Next Kreps looks at dynamic choice. The situation of the apple and peach pie is an example of static choice. Kreps, however, is more interested in dynamic choice; that is, choices that have implications for the future and influence future choices like education or savings decisions. Again, standard economics looks at dynamic choice problems through the lens of utility maximisation. It assumes that economic agents act ‘as if’ they could figure out the set of strategies and the outcomes of each strategy in a dynamic choice problem and hence could plainly act ‘as if’ they maximised their utility subject to their ‘budget constraint’. According to Kreps, utility maximisation and the ‘as if’ assumption are not a good model of dynamic choice due to the following three reasons:

  1. Tastes change.
  2. People know that the future is highly uncertain and often unpredictable and they take this into account in the decisions they make today.
  3. People rely on heuristics when it comes to complex dynamic choice problems.

In the remainder of the lecture Kreps looks at all three reasons in more detail. In terms of changing tastes, he argues that people have three basic options. On the one hand, individuals can acknowledge that tastes changes but do nothing. On the other hand, if they wanted to take some action, they could either constrain themselves via a commitment device or deliberately choose to remain flexible and choose not constrain themselves.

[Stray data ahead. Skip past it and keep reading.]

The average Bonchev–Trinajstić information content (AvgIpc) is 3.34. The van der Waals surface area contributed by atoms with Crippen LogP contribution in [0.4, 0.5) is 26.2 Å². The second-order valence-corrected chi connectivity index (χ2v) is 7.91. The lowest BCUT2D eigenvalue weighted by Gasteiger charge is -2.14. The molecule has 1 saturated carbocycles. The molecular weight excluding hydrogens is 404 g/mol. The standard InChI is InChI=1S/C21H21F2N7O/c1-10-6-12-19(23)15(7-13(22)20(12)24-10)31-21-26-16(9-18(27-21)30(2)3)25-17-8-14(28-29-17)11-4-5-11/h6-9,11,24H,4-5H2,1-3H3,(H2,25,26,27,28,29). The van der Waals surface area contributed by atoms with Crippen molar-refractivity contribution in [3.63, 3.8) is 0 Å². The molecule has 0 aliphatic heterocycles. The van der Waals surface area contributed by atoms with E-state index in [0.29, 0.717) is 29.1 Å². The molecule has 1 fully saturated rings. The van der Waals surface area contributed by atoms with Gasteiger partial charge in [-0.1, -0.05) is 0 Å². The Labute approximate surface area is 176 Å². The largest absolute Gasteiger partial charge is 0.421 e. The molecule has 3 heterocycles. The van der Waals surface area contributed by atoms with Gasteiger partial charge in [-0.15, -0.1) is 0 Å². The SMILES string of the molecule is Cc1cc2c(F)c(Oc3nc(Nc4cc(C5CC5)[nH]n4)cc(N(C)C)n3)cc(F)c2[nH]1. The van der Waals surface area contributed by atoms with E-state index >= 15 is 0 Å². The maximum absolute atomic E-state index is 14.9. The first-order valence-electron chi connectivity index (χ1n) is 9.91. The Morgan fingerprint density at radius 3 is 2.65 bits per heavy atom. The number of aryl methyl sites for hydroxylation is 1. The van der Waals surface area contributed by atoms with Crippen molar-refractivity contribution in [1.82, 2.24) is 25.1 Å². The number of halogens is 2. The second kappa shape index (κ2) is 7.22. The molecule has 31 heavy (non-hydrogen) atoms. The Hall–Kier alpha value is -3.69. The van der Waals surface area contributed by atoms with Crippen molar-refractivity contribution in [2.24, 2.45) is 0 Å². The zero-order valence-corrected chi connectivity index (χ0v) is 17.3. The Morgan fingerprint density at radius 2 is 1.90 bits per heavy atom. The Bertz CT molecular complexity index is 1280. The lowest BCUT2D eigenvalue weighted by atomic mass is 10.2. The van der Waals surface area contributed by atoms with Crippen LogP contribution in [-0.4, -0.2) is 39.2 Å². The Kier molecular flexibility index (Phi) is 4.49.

In relation to the second reason, Kreps takes a closer look at what motivates people. Conventional economics models individuals as homo economicus; that is consistent (or rational) and selfish. Under these assumptions incentives are guaranteed to work. Economics has a complete theory of incentives. An example is the simple principal agent model: In order to incentivise the agent, the principal can pay the agent a monetary bonus. This is sufficient for compensating the agent for the risk of putting in high effort but just being unlucky and ending up with an unsuccessful project. On the other hand, social psychologists take a rather different stand on motivation. Kreps points towards the concepts of self-determination and self-perception in social psychology. He sees both as superior to the standard economics stories and argues that social psychology needs to be incorporated into economics if we want to build theories approximating real-world behaviour.

In terms of the third reason for why the ‘as if’ model is unlikely to be a good one for dynamic choice problems, one needs to acknowledge that most of the dynamic decision problems like how much to save for retirement, which school to go to or which career to pursue are far too complex. What is more, in the real world individuals tend to choose by trial-and-error. The only way to find out which option is the best one is often merely to try or alternatively simplify the problem and then use some rule of thumbs, i.e. certain heuristics.